Every entrepreneur in Nigeria has a unique story to tell and usually an inspirational story of how his or her own personal entrepreneurial journey started. For Abioye Tunde-Anjous and Ladi Oshinaike, co-founders of SirChefs Food and Beverage, their food inspiration came directly from the personal stories of the employees they found around them.
SirChefs Food and Beverage is a real celebration of Nigeria’s food industry, with its essence created from local and traditional ingredients that are unique.
Through its Breakfast King brand, Abioye and Ladi provide Nigeria’s Pap (popularly called Ogi or akamu) and Akara (bean cake) in cups. The pack enables employees and people with busy schedules to take breakfast quickly and regularly.
“The idea behind our business came when we were both working with the health insurance industry. As a pharmacist, one of my roles in my former organisation was to talk to employees about their health and each time I asked if they had taken breakfast, I got a ‘no’ response from most of them,” Abioye says.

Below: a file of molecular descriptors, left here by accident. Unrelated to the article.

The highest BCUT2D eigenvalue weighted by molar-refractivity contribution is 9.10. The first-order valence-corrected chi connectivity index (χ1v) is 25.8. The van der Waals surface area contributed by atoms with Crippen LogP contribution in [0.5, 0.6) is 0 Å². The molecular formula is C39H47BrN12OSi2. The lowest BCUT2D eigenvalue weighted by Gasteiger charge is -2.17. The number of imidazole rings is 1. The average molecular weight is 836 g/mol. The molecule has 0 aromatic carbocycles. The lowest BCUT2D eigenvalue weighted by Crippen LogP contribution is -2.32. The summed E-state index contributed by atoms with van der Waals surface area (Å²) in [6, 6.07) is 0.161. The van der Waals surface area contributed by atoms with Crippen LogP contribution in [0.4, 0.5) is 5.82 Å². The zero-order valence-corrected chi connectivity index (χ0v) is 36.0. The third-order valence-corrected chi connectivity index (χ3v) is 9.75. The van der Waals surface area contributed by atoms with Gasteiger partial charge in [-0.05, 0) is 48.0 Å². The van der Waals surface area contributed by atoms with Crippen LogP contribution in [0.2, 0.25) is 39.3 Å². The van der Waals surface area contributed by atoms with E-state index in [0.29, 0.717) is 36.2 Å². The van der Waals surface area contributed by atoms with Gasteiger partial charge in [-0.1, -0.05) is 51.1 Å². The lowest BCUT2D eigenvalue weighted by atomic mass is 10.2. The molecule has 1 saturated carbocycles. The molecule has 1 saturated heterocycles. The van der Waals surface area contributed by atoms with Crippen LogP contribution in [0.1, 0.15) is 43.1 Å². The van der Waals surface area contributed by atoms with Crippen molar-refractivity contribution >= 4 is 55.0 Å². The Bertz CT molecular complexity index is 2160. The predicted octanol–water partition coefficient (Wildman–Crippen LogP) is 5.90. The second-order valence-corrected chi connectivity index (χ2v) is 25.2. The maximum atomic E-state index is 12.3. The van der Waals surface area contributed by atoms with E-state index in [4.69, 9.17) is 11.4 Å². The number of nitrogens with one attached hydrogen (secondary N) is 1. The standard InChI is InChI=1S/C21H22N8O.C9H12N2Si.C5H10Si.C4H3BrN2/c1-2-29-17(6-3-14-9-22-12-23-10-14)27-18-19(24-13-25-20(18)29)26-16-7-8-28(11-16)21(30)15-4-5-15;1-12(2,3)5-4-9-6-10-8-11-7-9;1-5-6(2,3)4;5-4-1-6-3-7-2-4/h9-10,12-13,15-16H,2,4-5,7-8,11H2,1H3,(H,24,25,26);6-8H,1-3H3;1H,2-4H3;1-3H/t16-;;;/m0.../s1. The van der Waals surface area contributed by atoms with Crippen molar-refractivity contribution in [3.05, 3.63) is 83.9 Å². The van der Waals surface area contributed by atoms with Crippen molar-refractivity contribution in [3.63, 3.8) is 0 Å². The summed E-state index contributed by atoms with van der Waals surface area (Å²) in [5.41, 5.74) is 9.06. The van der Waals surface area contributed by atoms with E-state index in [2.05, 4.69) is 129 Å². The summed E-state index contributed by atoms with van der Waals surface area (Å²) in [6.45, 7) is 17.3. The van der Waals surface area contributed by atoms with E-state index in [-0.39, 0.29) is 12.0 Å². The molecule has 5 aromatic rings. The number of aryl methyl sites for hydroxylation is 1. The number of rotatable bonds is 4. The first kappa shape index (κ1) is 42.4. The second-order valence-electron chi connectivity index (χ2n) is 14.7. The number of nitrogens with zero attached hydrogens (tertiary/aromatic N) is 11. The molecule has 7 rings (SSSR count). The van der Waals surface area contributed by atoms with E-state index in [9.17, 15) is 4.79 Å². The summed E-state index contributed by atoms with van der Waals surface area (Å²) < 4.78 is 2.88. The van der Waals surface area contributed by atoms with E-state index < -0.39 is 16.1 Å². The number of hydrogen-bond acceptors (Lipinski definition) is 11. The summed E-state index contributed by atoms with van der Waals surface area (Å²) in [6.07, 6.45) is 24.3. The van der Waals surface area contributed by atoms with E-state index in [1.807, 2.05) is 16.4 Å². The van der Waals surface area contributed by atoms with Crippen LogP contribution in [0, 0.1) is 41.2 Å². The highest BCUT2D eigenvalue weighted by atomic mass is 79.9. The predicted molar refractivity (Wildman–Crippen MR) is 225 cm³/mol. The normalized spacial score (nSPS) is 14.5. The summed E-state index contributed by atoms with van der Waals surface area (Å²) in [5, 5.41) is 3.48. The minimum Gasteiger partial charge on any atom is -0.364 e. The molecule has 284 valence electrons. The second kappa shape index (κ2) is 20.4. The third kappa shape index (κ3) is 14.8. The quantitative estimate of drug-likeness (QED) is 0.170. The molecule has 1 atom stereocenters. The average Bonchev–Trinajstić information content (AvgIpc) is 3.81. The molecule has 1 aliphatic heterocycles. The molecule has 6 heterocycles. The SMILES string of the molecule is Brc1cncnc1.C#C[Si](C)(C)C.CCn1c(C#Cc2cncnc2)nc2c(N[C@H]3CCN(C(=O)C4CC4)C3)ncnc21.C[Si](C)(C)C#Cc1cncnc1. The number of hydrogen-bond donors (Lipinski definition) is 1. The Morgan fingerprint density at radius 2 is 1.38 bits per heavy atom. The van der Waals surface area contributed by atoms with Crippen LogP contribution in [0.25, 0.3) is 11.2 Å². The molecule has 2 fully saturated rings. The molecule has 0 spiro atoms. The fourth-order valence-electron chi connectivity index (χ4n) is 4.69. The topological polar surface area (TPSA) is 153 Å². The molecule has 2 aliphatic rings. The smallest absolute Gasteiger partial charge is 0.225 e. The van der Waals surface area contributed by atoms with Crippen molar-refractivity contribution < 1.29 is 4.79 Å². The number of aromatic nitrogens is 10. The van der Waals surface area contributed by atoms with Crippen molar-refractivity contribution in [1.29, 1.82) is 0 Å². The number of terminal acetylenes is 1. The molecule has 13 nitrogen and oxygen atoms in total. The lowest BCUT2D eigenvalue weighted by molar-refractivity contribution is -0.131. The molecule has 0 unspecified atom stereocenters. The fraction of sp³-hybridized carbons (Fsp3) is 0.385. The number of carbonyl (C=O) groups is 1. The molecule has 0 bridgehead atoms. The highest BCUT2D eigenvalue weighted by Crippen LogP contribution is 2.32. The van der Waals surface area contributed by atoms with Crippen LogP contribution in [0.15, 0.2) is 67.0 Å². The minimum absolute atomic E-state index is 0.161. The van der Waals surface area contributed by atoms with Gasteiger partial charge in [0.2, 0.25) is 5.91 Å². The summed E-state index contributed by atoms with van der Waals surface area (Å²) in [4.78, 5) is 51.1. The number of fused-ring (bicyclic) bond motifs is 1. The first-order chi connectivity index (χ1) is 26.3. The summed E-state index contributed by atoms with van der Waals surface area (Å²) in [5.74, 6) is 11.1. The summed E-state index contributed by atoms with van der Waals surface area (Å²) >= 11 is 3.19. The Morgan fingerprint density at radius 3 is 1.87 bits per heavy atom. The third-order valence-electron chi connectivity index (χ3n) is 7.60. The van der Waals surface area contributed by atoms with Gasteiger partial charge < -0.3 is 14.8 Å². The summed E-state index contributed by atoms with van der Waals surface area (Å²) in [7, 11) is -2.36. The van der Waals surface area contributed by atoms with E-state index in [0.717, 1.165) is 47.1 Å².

“Living a fast-paced lifestyle is often why workers often skip their breakfast. Knowing that breakfast is the most important meal of the day and how it can make workers productive, I decided to fill the gap by providing them the right meal for breakfast,” Abioye states.
After doing some research on what the ideal breakfast could be, Abioye shared his idea with Ladi, his friend and colleague then, who bought into it and in 2017 they established SirChef Food and Beverage.
“We identified that even if there were options available for breakfast, they were not very healthy, and the ones that were healthy, you find them very expensive. So we felt we could make the food available and affordable ,” Ladi discloses.
Abioye and Ladi started their business with the money they raised from their personal savings while they were working and also sourced additional capital from family and friends.